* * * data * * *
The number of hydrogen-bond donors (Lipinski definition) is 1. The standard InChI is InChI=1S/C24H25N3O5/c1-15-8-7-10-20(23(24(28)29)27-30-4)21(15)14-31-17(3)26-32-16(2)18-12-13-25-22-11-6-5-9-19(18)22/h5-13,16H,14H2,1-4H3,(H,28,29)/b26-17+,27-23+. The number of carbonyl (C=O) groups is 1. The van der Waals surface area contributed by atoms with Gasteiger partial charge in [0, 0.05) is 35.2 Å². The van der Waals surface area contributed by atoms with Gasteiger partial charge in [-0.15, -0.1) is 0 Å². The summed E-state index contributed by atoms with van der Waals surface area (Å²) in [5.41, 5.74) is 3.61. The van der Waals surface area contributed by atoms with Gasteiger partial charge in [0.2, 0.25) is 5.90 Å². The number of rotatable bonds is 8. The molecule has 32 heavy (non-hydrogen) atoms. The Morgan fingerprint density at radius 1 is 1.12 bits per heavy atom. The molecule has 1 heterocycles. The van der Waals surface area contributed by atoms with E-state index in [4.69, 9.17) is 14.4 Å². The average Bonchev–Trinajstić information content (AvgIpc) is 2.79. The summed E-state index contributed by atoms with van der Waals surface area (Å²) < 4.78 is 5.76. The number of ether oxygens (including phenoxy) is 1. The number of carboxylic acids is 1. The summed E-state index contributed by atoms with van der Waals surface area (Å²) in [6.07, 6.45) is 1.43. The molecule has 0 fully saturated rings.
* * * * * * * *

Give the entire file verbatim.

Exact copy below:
The number of hydrogen-bond donors (Lipinski definition) is 1. The standard InChI is InChI=1S/C24H25N3O5/c1-15-8-7-10-20(23(24(28)29)27-30-4)21(15)14-31-17(3)26-32-16(2)18-12-13-25-22-11-6-5-9-19(18)22/h5-13,16H,14H2,1-4H3,(H,28,29)/b26-17+,27-23+. The number of carbonyl (C=O) groups is 1. The van der Waals surface area contributed by atoms with Gasteiger partial charge in [0, 0.05) is 35.2 Å². The van der Waals surface area contributed by atoms with Gasteiger partial charge in [-0.15, -0.1) is 0 Å². The summed E-state index contributed by atoms with van der Waals surface area (Å²) in [5.41, 5.74) is 3.61. The van der Waals surface area contributed by atoms with Gasteiger partial charge in [0.2, 0.25) is 5.90 Å². The number of rotatable bonds is 8. The molecule has 32 heavy (non-hydrogen) atoms. The Morgan fingerprint density at radius 1 is 1.12 bits per heavy atom. The molecule has 1 heterocycles. The van der Waals surface area contributed by atoms with E-state index in [4.69, 9.17) is 14.4 Å². The average Bonchev–Trinajstić information content (AvgIpc) is 2.79. The summed E-state index contributed by atoms with van der Waals surface area (Å²) < 4.78 is 5.76. The number of ether oxygens (including phenoxy) is 1. The number of carboxylic acids is 1. The summed E-state index contributed by atoms with van der Waals surface area (Å²) in [6.07, 6.45) is 1.43. The molecule has 0 fully saturated rings.